“Have you ever drunk sangria, Mrs. Fraser?”
I opened my mouth to say “Yes,” thought better of it, and said, “No, what is it?” Sangria had been a popular drink in the 1960s, and I had had it many times at faculty parties and hospital social events. But for now, I was sure that it was unknown in England and Scotland; Mrs. Fraser of Edinburgh would never have heard of sangria.
“A mixture of red wine and the juices of orange and lemon,” Lawrence Stern was explaining. “Mulled with spices, and served hot or cold, depending on the weather. A most comforting and healthful beverage, is it not, Fogden?”
Diana Gabaldon, Voyager (Chapter 50 – I Meet a Priest)
Feeling a little bit of déjà vu?
If you were around OK near summer’s end, you probably caught my warm weather version of Mamacita’s Sangria. I promised then to return nearer the holidays with a mulled interpretation.
I’ve chosen some strange company to invite along for our Outlander Kitchen holiday celebrations this year. Last week we were eating Gougères with the Comte St. Germain, and now, once again, I’ve subjected us to Mamacita and her questionable hospitality.
That said, I think we’ve all been subject to at least one nasty glance from across the room at a holiday party in the past.
WHICH IS WHY I love the mellowing influence of the mulling spices in this recipe. As with all sangria, remember this is
laced fortified with liqueur, so be careful, lest you find yourself on a strange bed, covered in winter coats. (Most of you know what I’m talking about – don’t deny it.)
As it’s Christmas/Chanukah/Kwanzaa/Festivus, I took the opportunity to pull out all the stops; I chose Grand Marnier as my fortifier, and I also included a pear, my favourite winter fruit.
But since there’s not a lot of point in spending a mint on wine you are going to pour juice, sugar and more booze into, I chose a very moderately priced bold, fruity Argentinian wine that stood up nicely to its transformation: 2011 Cabernet/Malbec from Trivento Reserve.
And in case you’re wondering, those are Gingerbread Twigs, a recipe from Taking On Magazines — one of my favourite food blogs, written by Outlander fan Christiane.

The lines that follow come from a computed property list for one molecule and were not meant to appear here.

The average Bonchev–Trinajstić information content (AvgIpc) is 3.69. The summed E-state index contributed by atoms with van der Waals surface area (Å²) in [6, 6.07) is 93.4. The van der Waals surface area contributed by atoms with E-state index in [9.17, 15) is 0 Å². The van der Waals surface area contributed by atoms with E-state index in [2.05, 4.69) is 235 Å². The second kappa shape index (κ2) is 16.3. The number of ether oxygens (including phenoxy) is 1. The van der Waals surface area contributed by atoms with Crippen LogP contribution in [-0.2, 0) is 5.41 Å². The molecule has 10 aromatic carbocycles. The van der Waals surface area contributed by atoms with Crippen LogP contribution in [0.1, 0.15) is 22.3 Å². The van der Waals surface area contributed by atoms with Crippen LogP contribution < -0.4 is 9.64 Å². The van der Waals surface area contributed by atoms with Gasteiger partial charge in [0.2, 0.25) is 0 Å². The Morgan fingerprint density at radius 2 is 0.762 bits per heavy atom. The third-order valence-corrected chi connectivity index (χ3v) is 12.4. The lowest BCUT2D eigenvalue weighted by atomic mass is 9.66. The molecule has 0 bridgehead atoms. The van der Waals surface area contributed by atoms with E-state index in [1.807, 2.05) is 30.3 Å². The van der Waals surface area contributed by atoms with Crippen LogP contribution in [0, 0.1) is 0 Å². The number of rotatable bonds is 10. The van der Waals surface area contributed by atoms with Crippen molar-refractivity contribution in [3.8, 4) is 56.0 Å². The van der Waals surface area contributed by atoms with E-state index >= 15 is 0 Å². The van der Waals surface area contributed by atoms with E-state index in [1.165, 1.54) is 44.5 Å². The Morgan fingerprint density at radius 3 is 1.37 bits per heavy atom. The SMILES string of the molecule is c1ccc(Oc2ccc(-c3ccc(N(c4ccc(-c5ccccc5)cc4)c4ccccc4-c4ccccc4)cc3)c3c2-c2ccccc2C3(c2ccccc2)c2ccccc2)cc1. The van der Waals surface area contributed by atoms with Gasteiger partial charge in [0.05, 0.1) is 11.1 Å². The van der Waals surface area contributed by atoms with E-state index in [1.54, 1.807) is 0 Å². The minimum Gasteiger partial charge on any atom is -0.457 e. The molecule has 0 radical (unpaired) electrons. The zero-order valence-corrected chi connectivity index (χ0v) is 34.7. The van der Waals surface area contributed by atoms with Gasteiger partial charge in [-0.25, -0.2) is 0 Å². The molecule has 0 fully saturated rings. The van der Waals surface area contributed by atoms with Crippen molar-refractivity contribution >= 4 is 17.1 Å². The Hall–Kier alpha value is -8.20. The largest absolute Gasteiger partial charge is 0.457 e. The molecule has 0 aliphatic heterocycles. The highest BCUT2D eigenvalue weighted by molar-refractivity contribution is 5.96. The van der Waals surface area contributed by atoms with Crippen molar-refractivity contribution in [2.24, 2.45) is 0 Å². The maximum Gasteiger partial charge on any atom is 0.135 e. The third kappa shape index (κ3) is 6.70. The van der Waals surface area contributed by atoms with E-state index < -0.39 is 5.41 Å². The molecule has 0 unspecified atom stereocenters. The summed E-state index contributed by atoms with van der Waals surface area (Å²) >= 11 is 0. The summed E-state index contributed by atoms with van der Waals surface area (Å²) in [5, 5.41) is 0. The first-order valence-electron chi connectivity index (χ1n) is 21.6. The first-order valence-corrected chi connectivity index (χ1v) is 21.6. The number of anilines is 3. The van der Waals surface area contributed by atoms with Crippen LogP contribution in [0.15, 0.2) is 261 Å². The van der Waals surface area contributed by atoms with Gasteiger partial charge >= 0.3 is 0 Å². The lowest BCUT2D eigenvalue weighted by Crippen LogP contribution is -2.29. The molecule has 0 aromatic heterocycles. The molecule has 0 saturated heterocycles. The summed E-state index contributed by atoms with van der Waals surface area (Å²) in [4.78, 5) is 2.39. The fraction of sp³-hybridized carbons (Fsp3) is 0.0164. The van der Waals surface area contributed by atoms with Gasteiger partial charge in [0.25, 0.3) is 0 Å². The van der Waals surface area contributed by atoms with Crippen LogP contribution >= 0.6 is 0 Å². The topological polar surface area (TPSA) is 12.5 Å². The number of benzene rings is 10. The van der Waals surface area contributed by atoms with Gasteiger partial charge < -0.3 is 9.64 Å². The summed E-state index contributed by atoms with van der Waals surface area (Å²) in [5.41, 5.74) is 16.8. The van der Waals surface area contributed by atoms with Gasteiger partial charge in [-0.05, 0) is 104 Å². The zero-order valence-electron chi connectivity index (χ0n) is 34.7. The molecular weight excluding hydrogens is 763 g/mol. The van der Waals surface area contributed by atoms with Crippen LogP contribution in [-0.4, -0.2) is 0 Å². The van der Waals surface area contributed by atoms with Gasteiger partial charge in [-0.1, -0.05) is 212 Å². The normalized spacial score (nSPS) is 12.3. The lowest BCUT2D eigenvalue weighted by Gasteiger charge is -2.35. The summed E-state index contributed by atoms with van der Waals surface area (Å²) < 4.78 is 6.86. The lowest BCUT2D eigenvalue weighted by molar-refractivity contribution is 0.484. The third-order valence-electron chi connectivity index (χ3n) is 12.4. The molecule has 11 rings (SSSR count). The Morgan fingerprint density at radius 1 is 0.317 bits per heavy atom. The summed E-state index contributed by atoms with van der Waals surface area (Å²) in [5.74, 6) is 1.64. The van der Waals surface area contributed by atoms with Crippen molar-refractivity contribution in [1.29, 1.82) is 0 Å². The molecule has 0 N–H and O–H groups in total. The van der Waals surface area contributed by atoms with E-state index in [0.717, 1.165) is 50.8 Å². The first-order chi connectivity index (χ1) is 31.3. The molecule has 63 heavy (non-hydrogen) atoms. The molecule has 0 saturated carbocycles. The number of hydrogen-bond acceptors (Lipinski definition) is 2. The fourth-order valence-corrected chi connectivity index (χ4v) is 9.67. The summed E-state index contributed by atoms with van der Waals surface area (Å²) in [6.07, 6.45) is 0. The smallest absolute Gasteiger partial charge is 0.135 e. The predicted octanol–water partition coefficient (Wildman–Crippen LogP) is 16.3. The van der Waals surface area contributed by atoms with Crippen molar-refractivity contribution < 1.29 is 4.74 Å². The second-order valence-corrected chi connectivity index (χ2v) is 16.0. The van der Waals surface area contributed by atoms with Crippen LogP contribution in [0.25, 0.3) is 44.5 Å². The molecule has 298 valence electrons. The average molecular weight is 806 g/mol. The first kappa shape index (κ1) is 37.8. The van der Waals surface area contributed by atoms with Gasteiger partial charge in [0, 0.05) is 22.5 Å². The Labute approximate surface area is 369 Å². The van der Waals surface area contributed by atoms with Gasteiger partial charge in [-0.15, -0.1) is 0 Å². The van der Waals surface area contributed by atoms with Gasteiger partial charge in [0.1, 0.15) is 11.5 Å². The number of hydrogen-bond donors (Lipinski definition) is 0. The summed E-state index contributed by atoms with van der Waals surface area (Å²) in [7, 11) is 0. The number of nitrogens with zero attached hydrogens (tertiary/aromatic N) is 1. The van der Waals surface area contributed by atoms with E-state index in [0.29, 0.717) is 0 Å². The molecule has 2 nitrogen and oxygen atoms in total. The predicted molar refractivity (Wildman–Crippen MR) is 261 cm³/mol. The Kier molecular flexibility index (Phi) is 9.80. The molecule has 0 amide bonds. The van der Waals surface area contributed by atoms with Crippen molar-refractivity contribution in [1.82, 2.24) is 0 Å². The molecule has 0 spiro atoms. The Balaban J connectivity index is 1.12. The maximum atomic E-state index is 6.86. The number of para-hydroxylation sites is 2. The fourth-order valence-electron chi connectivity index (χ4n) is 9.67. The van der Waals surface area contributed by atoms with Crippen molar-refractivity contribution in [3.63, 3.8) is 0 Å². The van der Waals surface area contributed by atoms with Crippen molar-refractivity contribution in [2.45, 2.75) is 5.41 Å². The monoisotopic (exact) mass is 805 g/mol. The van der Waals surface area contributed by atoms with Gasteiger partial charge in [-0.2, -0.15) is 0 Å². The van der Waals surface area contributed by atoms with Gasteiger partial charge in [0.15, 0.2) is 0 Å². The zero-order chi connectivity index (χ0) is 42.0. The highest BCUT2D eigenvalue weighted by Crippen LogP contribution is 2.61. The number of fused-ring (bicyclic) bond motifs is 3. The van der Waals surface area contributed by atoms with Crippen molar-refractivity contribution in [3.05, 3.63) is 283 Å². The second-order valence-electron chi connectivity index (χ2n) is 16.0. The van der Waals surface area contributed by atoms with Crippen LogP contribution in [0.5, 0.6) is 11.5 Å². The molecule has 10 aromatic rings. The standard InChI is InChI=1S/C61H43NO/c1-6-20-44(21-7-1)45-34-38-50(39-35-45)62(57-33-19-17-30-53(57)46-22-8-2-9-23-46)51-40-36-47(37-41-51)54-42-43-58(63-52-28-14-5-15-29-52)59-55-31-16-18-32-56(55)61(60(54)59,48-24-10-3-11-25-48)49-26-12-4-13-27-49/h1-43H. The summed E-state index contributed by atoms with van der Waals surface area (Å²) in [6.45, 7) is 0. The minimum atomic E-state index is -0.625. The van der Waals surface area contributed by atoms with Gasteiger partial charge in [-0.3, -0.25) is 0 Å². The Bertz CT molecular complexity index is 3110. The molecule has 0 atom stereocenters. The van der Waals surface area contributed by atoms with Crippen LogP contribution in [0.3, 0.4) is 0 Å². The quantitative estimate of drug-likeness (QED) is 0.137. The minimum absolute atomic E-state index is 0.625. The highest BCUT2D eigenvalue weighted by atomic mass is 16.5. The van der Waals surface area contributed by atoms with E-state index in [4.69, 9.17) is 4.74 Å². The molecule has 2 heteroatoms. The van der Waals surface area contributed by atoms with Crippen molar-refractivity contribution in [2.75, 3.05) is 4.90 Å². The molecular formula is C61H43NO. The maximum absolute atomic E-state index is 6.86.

Always remember that a recipe is a guideline, not a blueprint. Use what you have, and find inspiration in your pantry, rather than buying ingredients you may only use once.
For instance, when I couldn’t find the star anise I was sure I had, I used fennel seed instead to infuse some licorice flavour into my libation.
(Click on the title below for a printable version of the recipe.)
: Warm the wames of those you love when you serve this cold-weather counterpart to Mama’s summertime refresher.
- Red Wine – 1 bottle (25 oz/750 ml)
- Brandy, Triple Sec or Grand Marnier – 2 oz (1/4 Cup)
- Orange Juice – 1 Cup
- Sugar – 2 to 4 Tble
- Cinnamon Stick – 1
- Whole Cloves – 1 tsp
- Whole Peppercorns – 1 tsp
- Whole Allspice – ½ tsp
- Whole Juniper – ½ tsp (optional)
- Fennel Seeds – 1/2 tsp (optional)
- Pear, cored & sliced – 1
- Mandarin Orange, sliced – 1
- Lemon, sliced – ½
- Lime, sliced – ½
Pour 2 cups of wine and the brandy into a pitcher. Add the sliced fruit. Set aside for 1 to 2 hours at room temperature.
Combine the remaining 1 cup of wine and the orange juice in a small saucepan. Add the sugar. Tie the mulling spices in a square of cheesecloth or enclose in a large tea ball and submerge in the wine and juice. Heat over medium-high until just boiling, then reduce to low and simmer for 15 minutes. Remove the spices from the pot and discard.
To serve hot: add the wine and brandy (not the fruit) to the pot and warm gently. Pour everything back over the fruit in the pitcher, stir and serve immediately, garnished with a cinnamon stick.
To serve at room temperature or chilled: pour the warmed wine and juice into the pitcher and stir well. Cool, then serve, adding ice or sparkling water if desired.